The newest thing the Kiev junta is doing is banning Russian language during school breaks. Teachers caught speaking Russian will be fired.

In the atmosphere of the oppression, the people are finding ways to resist in a beautiful and inspiring way, by performing Russian-Soviet songs at train stations.

It began on November 13 in Zaporozhye, the large industrial city in Eastern Ukraine, located next to Donbass. The city of Zaporozhye is located in the very center of the ancestral Zaporozhskie Cossack territories. Zaporozhye means basically ‘beyond the white waters.’ It is located on the banks of the river Dnepr and it is the white waters of the river that gave it its name. The city was founded by the Russian tsars; in 1930s it became the center of the Soviet industrialization. It is the sight of the famous symbol of the Soviet industrialization DneproGes (Dnepr Hydroelectric Station). It is also the home to the metallurgical giant Zaporozhstal’ (Zaporozhye Metal Plant). Europe’s largest nuclear power plant is also built here. I again want to stress that everything that has been built in Zaporozhye was built by either the Russian Empire or the USSR. During its 25 years of ‘independence’ Ukraine built nothing of significance. On the contrary, much was ruined and stolen. More here: Insane Asylum Overload: Ukraine Bans Communism – Goodbye Chinese Investments.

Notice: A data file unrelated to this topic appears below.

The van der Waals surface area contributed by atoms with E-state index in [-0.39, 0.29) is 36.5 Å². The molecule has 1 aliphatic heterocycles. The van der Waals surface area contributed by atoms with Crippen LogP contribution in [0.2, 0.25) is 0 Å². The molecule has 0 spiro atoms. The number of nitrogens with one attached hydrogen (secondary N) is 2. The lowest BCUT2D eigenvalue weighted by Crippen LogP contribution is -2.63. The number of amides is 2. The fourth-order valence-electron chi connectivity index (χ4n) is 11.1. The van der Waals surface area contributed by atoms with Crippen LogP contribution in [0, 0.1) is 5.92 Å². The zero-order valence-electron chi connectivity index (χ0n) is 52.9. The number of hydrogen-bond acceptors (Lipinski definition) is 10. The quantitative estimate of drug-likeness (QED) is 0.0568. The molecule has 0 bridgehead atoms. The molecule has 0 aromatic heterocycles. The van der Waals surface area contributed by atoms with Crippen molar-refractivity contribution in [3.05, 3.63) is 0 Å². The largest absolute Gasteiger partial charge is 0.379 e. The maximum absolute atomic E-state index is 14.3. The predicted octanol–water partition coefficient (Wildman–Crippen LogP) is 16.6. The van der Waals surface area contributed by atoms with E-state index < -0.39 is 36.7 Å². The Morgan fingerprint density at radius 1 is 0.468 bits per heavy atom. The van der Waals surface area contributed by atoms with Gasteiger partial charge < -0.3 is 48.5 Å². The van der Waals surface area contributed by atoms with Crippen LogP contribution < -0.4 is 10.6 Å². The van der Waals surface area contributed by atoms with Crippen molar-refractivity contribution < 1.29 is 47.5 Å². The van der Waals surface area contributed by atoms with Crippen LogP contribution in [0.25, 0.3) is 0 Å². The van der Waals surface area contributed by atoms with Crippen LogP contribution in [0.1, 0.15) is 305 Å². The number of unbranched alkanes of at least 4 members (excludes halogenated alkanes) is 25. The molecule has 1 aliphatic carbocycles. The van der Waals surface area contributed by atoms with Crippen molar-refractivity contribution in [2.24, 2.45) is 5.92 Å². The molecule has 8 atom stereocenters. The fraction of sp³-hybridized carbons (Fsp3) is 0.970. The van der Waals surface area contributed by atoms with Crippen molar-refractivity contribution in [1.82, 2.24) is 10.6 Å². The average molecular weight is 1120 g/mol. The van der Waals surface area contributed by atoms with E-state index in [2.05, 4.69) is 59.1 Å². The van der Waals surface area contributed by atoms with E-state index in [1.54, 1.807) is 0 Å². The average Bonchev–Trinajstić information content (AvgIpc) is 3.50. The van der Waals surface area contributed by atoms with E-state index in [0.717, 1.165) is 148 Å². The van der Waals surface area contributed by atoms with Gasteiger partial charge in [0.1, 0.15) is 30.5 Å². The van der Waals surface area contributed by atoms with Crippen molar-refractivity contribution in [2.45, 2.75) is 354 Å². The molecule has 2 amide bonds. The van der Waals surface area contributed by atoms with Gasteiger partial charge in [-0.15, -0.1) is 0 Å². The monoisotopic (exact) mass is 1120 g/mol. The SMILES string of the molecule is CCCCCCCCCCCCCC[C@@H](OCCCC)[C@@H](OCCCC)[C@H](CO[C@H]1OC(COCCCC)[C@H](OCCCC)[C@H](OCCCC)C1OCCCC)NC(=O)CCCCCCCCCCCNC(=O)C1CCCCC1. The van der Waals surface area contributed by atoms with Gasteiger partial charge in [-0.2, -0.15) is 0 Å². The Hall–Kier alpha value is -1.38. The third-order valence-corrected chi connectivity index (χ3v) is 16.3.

The first flash mob at the Zaporozhye Train Station sang the song from the hit Soviet film, The Spring on River Street, 1956. The Spring on River Street is a romantic comedy about a worker from Zaporozhstal’ and a young teacher, fresh out of college. The song is called, My Native Street. This song is sort of unofficial anthem of Zaporozhye.